In Exodus 9:16, the Scripture teaches the Lord “raised up” Pharaoh for His purposes. What were those purposes? From the context of Exodus, it was to remove Israel from Egyptian bondage. How it unfolded was in the contest between the Lord’s will and the will of Egypt’s Pharaoh (king), who thought of himself as a god.
Interestingly, in 9:12, for the first time we read the Lord hardened the king’s heart. In 4:21, the Lord promised He would do this, but in Exodus 9, at the time of the 6th plague, the Lord brought it about. Up till this time, Pharaoh did his own hardening (cf. 7:14, 22; 8:15, 19, 29; 9:2, 17).
For a good many Bible students, this has been a troubling matter. If the Lord hardened the king’s heart, how can he be responsible for what he did, for the Lord caused him to do it? No one can resist the Lord, right? To say it differently, how can one be responsible for what the Lord forced him to do? In a court of law, if one points a gun at your head and makes (forces) you commit a crime, are you guilty?
This is not what happened with regard to Pharaoh.
What happened? In reading Exodus, the Lord clearly placed at the foot of Egypt’s king the opportunity to let the children of Israel go out from bondage into the wilderness to worship. These opportunities granted to the king could have been accepted and implemented, but the king refused. Between these two powerful entities, Pharaoh and the Lord, it was a contest of wills and a contest of authority/power. Stubborn as he was, Pharaoh was doing what he could to give no ground to the Lord (remember 5:2?).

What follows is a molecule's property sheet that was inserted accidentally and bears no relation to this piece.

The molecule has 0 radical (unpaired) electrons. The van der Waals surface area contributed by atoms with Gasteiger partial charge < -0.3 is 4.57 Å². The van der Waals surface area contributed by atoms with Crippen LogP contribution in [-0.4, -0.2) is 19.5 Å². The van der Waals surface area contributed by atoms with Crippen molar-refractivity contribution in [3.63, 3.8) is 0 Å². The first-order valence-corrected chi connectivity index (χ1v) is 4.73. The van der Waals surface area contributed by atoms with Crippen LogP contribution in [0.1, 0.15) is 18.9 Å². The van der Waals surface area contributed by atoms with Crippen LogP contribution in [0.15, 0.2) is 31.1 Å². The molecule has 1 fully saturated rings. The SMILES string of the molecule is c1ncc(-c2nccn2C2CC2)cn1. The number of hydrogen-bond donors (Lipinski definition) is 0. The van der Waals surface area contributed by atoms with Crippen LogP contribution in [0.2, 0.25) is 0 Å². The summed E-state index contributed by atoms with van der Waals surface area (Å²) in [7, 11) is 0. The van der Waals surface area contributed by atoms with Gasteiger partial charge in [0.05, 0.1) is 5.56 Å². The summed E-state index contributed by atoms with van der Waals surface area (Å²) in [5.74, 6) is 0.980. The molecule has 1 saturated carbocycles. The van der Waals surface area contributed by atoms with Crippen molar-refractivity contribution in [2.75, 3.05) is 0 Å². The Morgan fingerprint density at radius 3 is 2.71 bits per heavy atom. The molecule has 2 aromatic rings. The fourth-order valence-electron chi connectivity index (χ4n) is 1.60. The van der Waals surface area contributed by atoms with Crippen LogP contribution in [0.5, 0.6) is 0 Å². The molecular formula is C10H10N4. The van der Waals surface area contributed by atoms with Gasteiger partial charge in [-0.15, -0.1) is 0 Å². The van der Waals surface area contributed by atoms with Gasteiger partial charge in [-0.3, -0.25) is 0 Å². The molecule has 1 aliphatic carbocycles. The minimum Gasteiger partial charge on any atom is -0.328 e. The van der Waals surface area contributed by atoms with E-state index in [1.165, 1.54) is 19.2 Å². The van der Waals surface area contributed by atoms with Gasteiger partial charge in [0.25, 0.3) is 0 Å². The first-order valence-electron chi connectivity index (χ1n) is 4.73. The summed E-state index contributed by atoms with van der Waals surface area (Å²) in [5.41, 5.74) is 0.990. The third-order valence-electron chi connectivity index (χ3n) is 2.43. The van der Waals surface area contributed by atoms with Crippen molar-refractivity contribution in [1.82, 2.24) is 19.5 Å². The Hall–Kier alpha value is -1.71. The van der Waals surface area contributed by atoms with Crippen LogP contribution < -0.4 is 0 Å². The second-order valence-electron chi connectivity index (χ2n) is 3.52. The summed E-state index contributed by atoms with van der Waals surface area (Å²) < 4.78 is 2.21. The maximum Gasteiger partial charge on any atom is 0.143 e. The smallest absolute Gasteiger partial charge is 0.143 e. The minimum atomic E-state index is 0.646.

Because of his stubbornness, in Exodus 9:12, we arrive at a different time in the way the Lord responds to the king. Notice what the Scripture said about Pharaoh’s response: “Pharaoh’s heart is stubborn” ( 7:14, NASB), “Pharaoh’s heart was hardened, and he did not listen to them” (7:22 ), “If you refuse to let them go” (8:2; 9:2), “when Pharaoh saw that there was relief, he hardened his heart and did not listen to them” (8:15, cf. v. 19) , “Pharaoh hardened his heart this time also” (8:32), “the heart of Pharaoh was hardened, and he did not let them go” (9:7).
Notice the heart’s response Pharaoh gave to the Lord invitation, demand, and command. He may have buckled a time or two, but it ultimately resulted in his rejection of the Lord’s will.
Now, the Lord responds in His own way, as seen in 10:20, 27, and 14:8. Interestingly, notice Moses gave Pharaoh no room for unaccountability in his response to the Lord’s demand: “Still you exalt yourself” (9:17), “I have sinned” (9:27, 34; 10:16), Moses said to him, “I know that you do not yet fear the Lord” (9:30), “How long will you refuse to humble yourself before me?” (10:3, cf. vv. 10-11), “Beware, do not see my face again, for in the day you see my face you shall die” (10:28).